Thursday, 4 April 2013

Asian know-how crucial for Australia's prosperity

Finding information about Asian food in Australia seems to be easy, with a range of Asian food blogs available, but information about Asian business, politics, culture, or people is scarcer. In the mainstream media if you want more than the details about an Australian in trouble with the Chinese legal system, you need to look past the front page, for example in the small business section. This story turns a quick chat with Australian internet entrepreneur Patrick Grove into a set of ideas about doing business in Asia, which Grove says is "five different markets".

Sceptics might poo-pooh Julia Gillard's Asian Century white paper but the numbers don't lie.
Australian entrepreneurs planning their next move should consider this statistic before any other: the number of middle-class consumers in the Asia-Pacific region is estimated to grow from about half a billion in 2009 to 3.2 billion in 2030. That has to be the entrepreneurial opportunity of a lifetime.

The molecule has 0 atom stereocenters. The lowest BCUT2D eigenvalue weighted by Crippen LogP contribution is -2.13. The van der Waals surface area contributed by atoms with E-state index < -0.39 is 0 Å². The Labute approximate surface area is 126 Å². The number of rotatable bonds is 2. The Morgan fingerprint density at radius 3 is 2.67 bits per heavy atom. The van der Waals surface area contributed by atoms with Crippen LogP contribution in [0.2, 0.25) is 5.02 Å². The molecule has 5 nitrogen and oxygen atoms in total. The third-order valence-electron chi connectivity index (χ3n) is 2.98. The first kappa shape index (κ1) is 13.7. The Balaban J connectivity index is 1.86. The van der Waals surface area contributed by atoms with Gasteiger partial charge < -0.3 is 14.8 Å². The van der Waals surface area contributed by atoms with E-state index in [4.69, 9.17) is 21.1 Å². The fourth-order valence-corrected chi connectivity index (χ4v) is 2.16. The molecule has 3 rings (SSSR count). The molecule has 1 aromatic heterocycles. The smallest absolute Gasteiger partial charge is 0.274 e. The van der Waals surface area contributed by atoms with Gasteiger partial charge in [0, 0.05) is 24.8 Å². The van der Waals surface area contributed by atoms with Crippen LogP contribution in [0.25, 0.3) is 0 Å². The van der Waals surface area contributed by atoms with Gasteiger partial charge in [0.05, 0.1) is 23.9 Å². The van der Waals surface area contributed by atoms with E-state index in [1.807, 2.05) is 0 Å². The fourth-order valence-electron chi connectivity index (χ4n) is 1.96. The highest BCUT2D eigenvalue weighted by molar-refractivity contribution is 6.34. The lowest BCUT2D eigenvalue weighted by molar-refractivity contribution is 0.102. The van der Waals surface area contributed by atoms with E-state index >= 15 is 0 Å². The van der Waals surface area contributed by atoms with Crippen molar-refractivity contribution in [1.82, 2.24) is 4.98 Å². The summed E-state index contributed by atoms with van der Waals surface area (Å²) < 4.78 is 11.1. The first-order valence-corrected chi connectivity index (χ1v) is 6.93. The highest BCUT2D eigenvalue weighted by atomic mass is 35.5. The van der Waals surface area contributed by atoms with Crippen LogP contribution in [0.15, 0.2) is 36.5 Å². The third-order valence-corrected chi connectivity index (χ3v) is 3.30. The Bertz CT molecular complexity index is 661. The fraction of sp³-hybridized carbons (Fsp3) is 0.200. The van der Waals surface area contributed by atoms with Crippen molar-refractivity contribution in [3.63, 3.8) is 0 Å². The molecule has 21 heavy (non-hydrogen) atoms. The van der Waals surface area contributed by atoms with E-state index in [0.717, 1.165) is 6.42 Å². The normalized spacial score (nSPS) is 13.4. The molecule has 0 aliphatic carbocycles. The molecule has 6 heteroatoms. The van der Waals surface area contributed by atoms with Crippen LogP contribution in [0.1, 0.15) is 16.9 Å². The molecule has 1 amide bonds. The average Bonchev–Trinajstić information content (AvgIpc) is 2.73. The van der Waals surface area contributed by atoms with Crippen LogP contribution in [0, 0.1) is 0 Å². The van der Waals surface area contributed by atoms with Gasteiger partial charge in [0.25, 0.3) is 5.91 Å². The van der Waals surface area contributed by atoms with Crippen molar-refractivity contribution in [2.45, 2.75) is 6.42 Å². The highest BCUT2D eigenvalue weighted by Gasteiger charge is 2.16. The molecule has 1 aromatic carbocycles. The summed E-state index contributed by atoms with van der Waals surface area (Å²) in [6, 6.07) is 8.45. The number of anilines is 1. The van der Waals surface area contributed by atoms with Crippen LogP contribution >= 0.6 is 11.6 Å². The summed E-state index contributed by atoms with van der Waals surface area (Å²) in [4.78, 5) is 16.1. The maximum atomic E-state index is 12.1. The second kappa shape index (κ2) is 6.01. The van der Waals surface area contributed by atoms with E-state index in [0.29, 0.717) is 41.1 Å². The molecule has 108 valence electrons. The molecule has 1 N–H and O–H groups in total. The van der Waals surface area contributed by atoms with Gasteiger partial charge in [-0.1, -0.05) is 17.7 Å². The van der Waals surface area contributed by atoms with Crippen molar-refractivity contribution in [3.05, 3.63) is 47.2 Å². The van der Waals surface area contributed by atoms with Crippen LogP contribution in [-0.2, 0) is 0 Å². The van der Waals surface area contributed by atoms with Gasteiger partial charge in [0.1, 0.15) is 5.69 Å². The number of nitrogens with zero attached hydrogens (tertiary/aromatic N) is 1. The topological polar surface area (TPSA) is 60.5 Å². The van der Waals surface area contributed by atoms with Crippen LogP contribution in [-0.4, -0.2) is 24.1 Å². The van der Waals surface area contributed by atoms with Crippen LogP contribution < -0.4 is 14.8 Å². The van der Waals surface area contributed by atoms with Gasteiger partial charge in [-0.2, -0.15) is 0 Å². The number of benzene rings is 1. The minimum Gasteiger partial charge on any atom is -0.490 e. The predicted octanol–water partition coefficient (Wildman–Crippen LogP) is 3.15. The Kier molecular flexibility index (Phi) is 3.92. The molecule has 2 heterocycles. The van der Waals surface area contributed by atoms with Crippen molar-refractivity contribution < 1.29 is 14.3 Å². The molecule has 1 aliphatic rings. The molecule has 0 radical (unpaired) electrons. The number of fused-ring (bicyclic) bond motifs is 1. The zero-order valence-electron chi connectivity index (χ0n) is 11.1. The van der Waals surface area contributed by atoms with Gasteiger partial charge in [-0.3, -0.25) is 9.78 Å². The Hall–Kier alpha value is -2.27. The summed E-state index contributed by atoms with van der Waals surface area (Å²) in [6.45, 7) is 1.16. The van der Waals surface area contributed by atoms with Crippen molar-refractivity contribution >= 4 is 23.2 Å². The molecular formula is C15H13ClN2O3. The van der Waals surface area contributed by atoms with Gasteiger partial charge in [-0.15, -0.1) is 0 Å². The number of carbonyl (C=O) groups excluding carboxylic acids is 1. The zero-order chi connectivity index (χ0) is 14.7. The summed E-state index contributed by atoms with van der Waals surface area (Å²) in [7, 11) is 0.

Even the Opposition has caught the bug, with Tony Abbott's new Plan putting forward the idea of placing Australian students in Asian universities where they can soak up the vibe and build the networks that can help them once they graduate.

But there are other options for Australian businesses looking to crack Asian markets, for example Australia's massive number of international students. Better engagement with this demographic might help Australians - and Australia's media - avoid sloppy thinking on Asia in future. There are plenty of ways that these young people can be incorporated within the debate, but to do so will require more effort from us all. Developing better knowledge of Asia is so important for Australia's future economic prosperity, and it's something that the media has missed to this point in time. How about they start by building relationships with the foreign-language press in Australia's capital cities; the are three Chinese daily newspapers in Sydney alone.

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